13. P.W.11 was the Sub-Inspector of Police attached to Muthupettai Police Station. He received information from the Sub-Inspector attached to Kilpauk Medical College Hospital and took steps to record the dying declaration by the Judicial Magistrate and sent the intimation to the concerned Deputy Commissioner of Police. P.W.12 was the Inspector attached to Muthupettai Police Station, who registered the case in Crime No.173/2001 under Section 174 (3) Cr.P.C and sent the FIR to the Metropolitan Magistrate Court and copies thereon to his higher officials. P.W.13 was the Deputy Superintendent of Police, Avadi, who investigated the case and filed the charge sheet.

14. As argued by the learned Senior Counsel appearing for the petitioner / A1, the evidenciary value of P.Ws. 1 and 2 and the dying declaration marked as Ex.P.6 are the deciding factor whether the charge framed against the petitioner / A1 under Section 498 (A) IPC has been proved beyond reasonable doubt or not. In the instant case, according to him, there is no specific allegation by the deceased, Sasikala against the petitioner / A1 in the dying declaration. The evidence of P.W.1 is self-contrary and against the dying declaration marked as Ex.P.6, hence, it cannot be accepted to prove the guilt against the petitioner / A1. Similarly, the evidence of P.W.2 is also not sufficient to convict the petitioner / A1 under Section 498 (A) IPC. In support of his contention, the learned Senior counsel relied on the decision in Girdhar Shankar Tawade vs. State of Maharashtra, reported in 2002 (2) Crimes 360 (SC)

15. In the light of the decisions rendered by the Hon’ble Apex Court, it is clear that dying declaration given by an accused, properly recorded by a Judicial Magistrate is sufficient to convict the accused, if it is sufficient to establish the guilt against the accused. However, in the instant case, as per the dying declaration, though the same has been properly recorded by the Judicial Magistrate, there is no specific allegation of dowry harassment against the petitioner / A1. The deceased has stated that since her husband did not take her to her mother’s residence, in spite of her request, saying that he had to get permission from his father and due to the misunderstanding between her father and the petitioner / A1 and her mother-in-law, co-accused / A2 told her that only 5 sovereigns of gold jewels were provided instead of 15 sovereigns, due to mental agony suffered by her, she took the extreme step of committing suicide by pouring kerosene an setting fire.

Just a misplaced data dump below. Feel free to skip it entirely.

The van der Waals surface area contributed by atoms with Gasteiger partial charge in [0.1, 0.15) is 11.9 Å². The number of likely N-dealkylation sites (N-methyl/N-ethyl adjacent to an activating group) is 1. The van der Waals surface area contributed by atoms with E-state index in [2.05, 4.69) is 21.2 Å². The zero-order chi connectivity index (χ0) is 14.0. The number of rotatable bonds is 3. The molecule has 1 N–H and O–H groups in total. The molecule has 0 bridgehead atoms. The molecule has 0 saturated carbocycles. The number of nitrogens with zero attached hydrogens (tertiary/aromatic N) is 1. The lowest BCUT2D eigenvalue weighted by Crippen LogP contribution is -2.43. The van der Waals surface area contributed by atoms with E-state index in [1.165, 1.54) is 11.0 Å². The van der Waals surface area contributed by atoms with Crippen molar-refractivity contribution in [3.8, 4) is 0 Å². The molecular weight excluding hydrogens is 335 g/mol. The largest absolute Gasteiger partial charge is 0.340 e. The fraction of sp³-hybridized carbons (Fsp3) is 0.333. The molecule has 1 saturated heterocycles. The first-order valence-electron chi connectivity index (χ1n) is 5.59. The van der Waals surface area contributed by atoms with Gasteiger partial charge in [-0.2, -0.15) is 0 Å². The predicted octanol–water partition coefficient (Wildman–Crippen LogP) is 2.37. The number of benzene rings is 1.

16. When the deceased has categorically stated that she herself poured kerosene and set fire on her body, contrary to the same, P.W.1 has deposed that his daughter, the deceased told him that the petitioner / A1 had poured kerosene on her and set fire, which would show that his evidence is not reliable and trust worthy. Except, the evidence of P.Ws.1 and 2, there is no other evidence available on record to establish the charge framed against the petitioner / A1 under Section 498 (A) IPC. The evidence of P.W.2 is also insufficient to convict the petitioner / A1. Though there is a specific allegation against the co-accused / A2 in the dying declaration, she was acquitted by the Courts below. Even the husband of the deceased was not arrayed as accused. On the aforesaid circumstances, in the absence of any specific allegation of dowry harassment against the petitioner / A1 in the dying declaration, corroborated by other evidence, I am of the view that benefit of doubt to be given to the petitioner / A1.

17. I am of the view that though there is a concurrent findings by the courts below, the finding is not based on the evidence, hence, the same has to be construed as perverse, in the light of various decisions rendered by the Hon’ble Apex Court and this Court in convicting the accused, accordingly, the criminal revision has to be allowed.

18. In the result, this Criminal Revision Petition is allowed and the conviction and sentence imposed by the Courts below on the petitioner / A1 under Section 498 (A) IPC is set aside. The fine amount if any paid by the revision petitioner shall be refunded. The revision petitioner is on bail. His surety and bail bond shall stand discharged.

tsvn To

1. The Additional Sessions Judge / Fast Track Court No.5, Chengalpattu at Tiruvallur

2. The Sub-Inspector of Police F-3, Muthapudupettai Police Station, Chengalpattu (East)

3. The Public Prosecutor High Court of Madras Chennai